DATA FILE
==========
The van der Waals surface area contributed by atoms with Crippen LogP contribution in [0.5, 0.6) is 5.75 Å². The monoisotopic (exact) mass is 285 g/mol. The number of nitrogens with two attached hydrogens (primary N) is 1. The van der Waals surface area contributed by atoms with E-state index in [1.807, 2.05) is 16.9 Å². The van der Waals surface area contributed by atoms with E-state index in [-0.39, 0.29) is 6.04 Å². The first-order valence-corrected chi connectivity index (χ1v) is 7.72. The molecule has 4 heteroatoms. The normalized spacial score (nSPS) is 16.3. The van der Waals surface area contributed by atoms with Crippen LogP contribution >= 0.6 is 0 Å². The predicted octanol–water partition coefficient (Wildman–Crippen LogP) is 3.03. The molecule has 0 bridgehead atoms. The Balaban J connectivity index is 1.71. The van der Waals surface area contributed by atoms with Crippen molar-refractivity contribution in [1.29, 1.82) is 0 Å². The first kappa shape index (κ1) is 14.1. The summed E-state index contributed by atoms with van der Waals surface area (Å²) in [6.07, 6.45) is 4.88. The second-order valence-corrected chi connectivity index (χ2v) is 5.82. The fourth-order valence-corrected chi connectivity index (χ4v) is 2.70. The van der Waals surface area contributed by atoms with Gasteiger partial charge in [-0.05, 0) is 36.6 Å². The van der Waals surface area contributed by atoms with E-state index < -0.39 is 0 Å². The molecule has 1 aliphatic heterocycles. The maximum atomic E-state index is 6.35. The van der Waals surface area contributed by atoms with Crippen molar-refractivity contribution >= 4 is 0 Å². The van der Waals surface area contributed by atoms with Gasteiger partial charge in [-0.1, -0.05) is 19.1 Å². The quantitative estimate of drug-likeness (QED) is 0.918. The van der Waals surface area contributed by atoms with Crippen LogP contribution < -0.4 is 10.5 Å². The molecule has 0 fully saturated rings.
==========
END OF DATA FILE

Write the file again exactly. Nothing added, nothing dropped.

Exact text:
The van der Waals surface area contributed by atoms with Crippen LogP contribution in [0.5, 0.6) is 5.75 Å². The monoisotopic (exact) mass is 285 g/mol. The number of nitrogens with two attached hydrogens (primary N) is 1. The van der Waals surface area contributed by atoms with E-state index in [1.807, 2.05) is 16.9 Å². The van der Waals surface area contributed by atoms with E-state index in [-0.39, 0.29) is 6.04 Å². The first-order valence-corrected chi connectivity index (χ1v) is 7.72. The molecule has 4 heteroatoms. The normalized spacial score (nSPS) is 16.3. The van der Waals surface area contributed by atoms with Crippen LogP contribution >= 0.6 is 0 Å². The predicted octanol–water partition coefficient (Wildman–Crippen LogP) is 3.03. The molecule has 0 bridgehead atoms. The Balaban J connectivity index is 1.71. The van der Waals surface area contributed by atoms with Crippen molar-refractivity contribution in [1.29, 1.82) is 0 Å². The first kappa shape index (κ1) is 14.1. The summed E-state index contributed by atoms with van der Waals surface area (Å²) in [6.07, 6.45) is 4.88. The second-order valence-corrected chi connectivity index (χ2v) is 5.82. The fourth-order valence-corrected chi connectivity index (χ4v) is 2.70. The van der Waals surface area contributed by atoms with Gasteiger partial charge in [-0.05, 0) is 36.6 Å². The van der Waals surface area contributed by atoms with E-state index < -0.39 is 0 Å². The molecule has 1 aliphatic heterocycles. The maximum atomic E-state index is 6.35. The van der Waals surface area contributed by atoms with Crippen molar-refractivity contribution >= 4 is 0 Å². The van der Waals surface area contributed by atoms with Gasteiger partial charge in [-0.1, -0.05) is 19.1 Å². The quantitative estimate of drug-likeness (QED) is 0.918. The van der Waals surface area contributed by atoms with Crippen LogP contribution < -0.4 is 10.5 Å². The molecule has 0 fully saturated rings.